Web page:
Tuesday, 26 August 2014


My short story, "Periscope", has recently been published online at Perihelion SF (you can read the whole story from that link), and as usual I'm blogging a few words about the creation of the piece for those who might be interested. Please note, there will be spoilers so it's probably best to read the story before reading this blog.

This particular story was written a couple of years ago and has taken a while to find the right home. Because of this, I find my memory to be a little sketchy as to its birth. I certainly remember having the title - a simple word with much potential - for some time. And once I had the name of the main character (Dr Swe Swe Win) I also had the setting for the story (Myanmar) which added colour to the piece.

The periscope in the title is a device through which the future can be glimpsed, like a machine for scrying. The 'twist' in my story is that the Dr is the only one who can see the future through the device and the information received is completely random - snapshot glimpses of a future without any indication of a date. The 'previews' he receives are therefore more or less useless, yet prevailing governments seize on his visions, desperate to have the upperhand in a world that's gone to pot. This macro world view is counteracted by the micro, the Dr's thoughts on his current relationship and his questioning of what in fact is reality.

I personally think it's a story which improves with each reading. So don't just read it once, read it twice!

Here's an extract: The periscope Dr Swe Swe Win had designed was mammoth and steel, circular in nature, with mirrors at every conceivable angle. He wasn't sure of the science in it because he hadn't expected it to work, but similar to scrying the periscope delivered images directly to the eye of the beholder. Nostradamus used a bowl of water to see the future whilst he was under trance. Dr Swe Swe Win had the periscope.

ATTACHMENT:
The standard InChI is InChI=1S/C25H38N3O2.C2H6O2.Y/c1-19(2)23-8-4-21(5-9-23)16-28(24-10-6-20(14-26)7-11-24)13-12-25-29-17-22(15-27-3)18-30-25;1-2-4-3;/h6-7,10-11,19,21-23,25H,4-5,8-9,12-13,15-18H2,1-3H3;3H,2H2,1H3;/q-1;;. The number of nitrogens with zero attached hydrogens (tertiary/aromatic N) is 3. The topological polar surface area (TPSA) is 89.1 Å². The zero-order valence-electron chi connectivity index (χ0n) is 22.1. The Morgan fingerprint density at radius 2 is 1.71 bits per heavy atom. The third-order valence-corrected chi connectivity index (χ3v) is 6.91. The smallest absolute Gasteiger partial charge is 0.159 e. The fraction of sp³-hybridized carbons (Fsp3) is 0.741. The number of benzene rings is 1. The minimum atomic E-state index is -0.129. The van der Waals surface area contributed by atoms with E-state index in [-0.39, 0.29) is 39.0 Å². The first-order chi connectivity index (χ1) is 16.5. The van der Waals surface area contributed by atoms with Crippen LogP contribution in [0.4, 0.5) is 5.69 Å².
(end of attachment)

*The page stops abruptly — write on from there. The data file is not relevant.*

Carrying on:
Tuesday, 5 August 2014

Beyond The Island Of The Dolls

My short story, "Beyond The Island Of The Dolls", was recently published in the anthology Postscripts To Darkness Volume 5, and as usual I'm blogging the gestation of the story for those who are interested. There may be spoilers if you have yet to read it.

The initial inspiration for the piece came after I discovered (online, rather than in person) the Isla de las Munecas situated near Mexico City. There's plenty of information about this island online, but the following photograph should give an idea as to why I was intrigued by this destination. Naturally I couldn't resist using the location for a story idea. At the same time, the title popped into my head. Naturally an adaption of "Beyond The Valley Of The Dolls" in a totally different context, I liked the association and also the use of the word 'beyond' because this tied in with how I wanted to work the story.

What I was loathe to do, however, was the obvious: some kind of doll-come-to-life story, or even a straightforward horror story. Whilst visually the island might appear creepy, research indicates the reason it looks that way is more about an individual managing grief. I thought it better to use the island as a metaphor, perhaps for catharsis for the main character, and in that respect an almost anti-horror story seemed appropriate. This thought coincided with guidelines I had seen for a Des Lewis edited anthology, Horror Without Victims, and I wrote the piece with that market in mind. Stories are volatile things, however, and towards the end of the piece it was clear that I was trying to shoehorn the story into the anthology's remit without it taking a more natural course. As it happened, Des rightly bounced the story, and I revised the ending and began sending it elsewhere.

In my piece, it is the loss of a child which sends my main character travelling, and the discovery of the island goes some way to assuaging guilt and coming to some understanding, whilst not totally solving the problem. Grief doesn't disappear overnight, if ever; it simply needs to be assimilated into experience. Coincidentally, the death of the child in my story was written without the knowledge of the death of the child in the 'legend'. It was only afterwards that the more immediate connection became apparent.

Here's an extract:

"Those dolls on la isla de la munecas," continued Esteban, "they appear horrific because of their physical state, because they remind us of children, because our minds find it hard to differentiate between the child and the doll. Yet they have simply been neglected. Those exact same dolls, when new, would have been on similar displays within the four walls of a department store. It is only out of context that they appear horrific. And our imagination does the rest."

If you have read the story and have any thoughts on it either way please feel free to comment.

Postscripts to Darkness Volume 5, featuring a stunning array of strange fiction and illustrations, is $18 CAD inclusive of shipping worldwide. See the store page at http://pstdarkness.com/buying-pstd-5/ to order and for more information.